Pacquiao vs. Bradley 2014: Dissecting Boxing Styles of Pac-Man and Desert Storm

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Pacquiao vs. Bradley 2014: Dissecting Boxing Styles of Pac-Man and Desert Storm
Kathy Willens

Styles make fights. The saying is almost as old as the sport itself. People keep saying because it's true.

You can't look at one guy's list of conquered opponents and assume that anyone who beats him, would in turn defeat every fighter on that list.

The styles of each fighter play a major role. 

In the rematch between Timothy "Desert Storm" Bradley and Manny "Pac-Man" Pacquiao, styles will be the determining factor. The first meeting ended with a Bradley win, but many believed the split decision victory was unjust.

This fight is for Bradley's WBO welterweight title, but because of the history, it's much bigger than just a title fight. Pacquaio will have a chance to right what he believes was a wrong decision. Bradley will be in position to prove he is indeed the better man.

 

Breaking Down the Style We Expect to See from Bradley

Julie Jacobson

In the first fight, Bradley took advantage of Pacquiao's late-round inactivity.

Pacquiao was somewhat aggressive early. That action waned later in the fight, and it is likely what cost him the decision. It appeared as if Pacquiao felt he had proven he was the better fighter, and thus he coasted.

Bradley's work rate was higher later in the fight. To a judge that doesn't have access to Compubox numbers, that will most often win a fighter a round—unless he's been hurt or knocked down.

In the rematch, Bradley will be more confident than he was in the first fight. He has something to prove. The boxing community was harsh toward him after he defeated Pacquiao the first time. This is an opportunity to silence his haters.

Per Lace Up Boxing, Bradley is prepared for whatever direction the fight goes:

Bradley may have said he's open for any kind of fight, but he's a smart fighter. He knows his major edge over Pacquiao is as a boxer. He'll likely try to get some respect with a few exchanges, but Pacquiao is still a better puncher—even with his recent decline in stoppage wins.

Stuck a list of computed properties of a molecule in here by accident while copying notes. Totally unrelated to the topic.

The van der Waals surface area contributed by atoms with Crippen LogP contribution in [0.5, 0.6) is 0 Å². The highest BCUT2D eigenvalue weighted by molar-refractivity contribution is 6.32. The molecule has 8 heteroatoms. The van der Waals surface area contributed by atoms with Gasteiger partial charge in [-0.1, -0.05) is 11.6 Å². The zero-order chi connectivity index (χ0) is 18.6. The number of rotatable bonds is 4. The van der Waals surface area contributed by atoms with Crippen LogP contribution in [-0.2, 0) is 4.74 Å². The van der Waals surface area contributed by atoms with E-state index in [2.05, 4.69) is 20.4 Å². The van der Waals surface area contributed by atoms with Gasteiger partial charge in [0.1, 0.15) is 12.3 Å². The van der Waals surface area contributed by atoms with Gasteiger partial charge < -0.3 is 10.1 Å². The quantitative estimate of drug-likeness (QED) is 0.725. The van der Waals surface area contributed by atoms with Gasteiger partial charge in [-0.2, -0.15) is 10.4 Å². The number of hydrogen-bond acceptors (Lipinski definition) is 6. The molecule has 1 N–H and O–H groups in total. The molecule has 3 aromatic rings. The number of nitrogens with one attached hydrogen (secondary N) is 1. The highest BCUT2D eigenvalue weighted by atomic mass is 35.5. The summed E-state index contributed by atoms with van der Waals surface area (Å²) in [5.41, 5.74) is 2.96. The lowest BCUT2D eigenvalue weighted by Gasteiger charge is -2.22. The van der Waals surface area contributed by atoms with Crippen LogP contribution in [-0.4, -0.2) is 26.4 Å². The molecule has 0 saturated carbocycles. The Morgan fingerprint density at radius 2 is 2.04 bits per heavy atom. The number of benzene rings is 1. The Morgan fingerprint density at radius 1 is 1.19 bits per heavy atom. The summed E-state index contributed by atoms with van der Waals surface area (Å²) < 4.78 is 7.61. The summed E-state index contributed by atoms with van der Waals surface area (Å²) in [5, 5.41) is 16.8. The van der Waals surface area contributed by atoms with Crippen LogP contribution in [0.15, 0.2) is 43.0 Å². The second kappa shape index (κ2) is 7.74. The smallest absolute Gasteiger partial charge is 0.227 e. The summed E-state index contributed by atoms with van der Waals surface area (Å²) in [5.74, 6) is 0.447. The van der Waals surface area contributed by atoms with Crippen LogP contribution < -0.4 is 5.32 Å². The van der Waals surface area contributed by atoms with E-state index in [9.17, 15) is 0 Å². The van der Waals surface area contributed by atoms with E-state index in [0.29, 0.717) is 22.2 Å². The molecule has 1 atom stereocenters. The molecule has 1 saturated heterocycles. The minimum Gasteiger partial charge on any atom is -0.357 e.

By nature, Bradley is a counterpuncher. If he can employ a style that has him mixing in straight right leads and countering with left hooks, he'll keep Manny off balance and frustrate him.

A sticking and moving Bradley has an excellent chance to win an undisputed decision victory over Pacquiao. 

 

Breaking Down the Style We Expect to See from Pacquiao

Jeoffrey Maitem/Getty Images

Per Fighters XChange, Pacquiao indicates judges may not be necessary for his rematch with Bradley.

That sounds good, but the reality is, Pacquiao hasn't stopped an opponent since 2009. That's seven straight fights without a win by KO or TKO.

Mix in the fact that the undefeated Bradley has rarely been hurt in his career. The only time he has really been dazed came against Ruslan Provodnikov. Bradley fought an unintelligent style in that bout in an effort to prove a point after the Pacquiao situation.

He said as much during an episode of HBO's 24/7 series prior to his bout with Juan Manuel Marquez in Oct. 2013. The segment begins at the 4:28 mark of the video below.

If Pacquiao can get Bradley to engage him in a slugfest, no matter what Bradley says, the advantage shifts to Pacquiao. Bradley has just 12 knockouts in his career.

Pacquiao might be a little more vulnerable to a finish after being viciously knocked out by Marquez in 2012, but that isn't enough to suggest Bradley can win a brawl against him. 

If Bradley won't thump with Pacquiao, Manny will have to be patient while going to the body consistently. He doesn't normally do that, but to win this fight, it's a wrinkle he needs to add.

Changing at this stage of his career is far from a given for Pacquiao. 

Former HBO analyst Larry Merchant thinks this is a bad matchup for Pac-Man. He spoke with Chris Robinson of Hustle Boss about the dangers of this fight for Pacquiao:

Bradley is always in superb condition. Without body shots, it's unlikely Desert Storm will tire. Pacquiao has to revert to his relentless style, but he must also find a way to vary his attack. Simply coming full steam ahead and smashing his gloves together won't be enough to win.

 

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@BMaziqueFPBR

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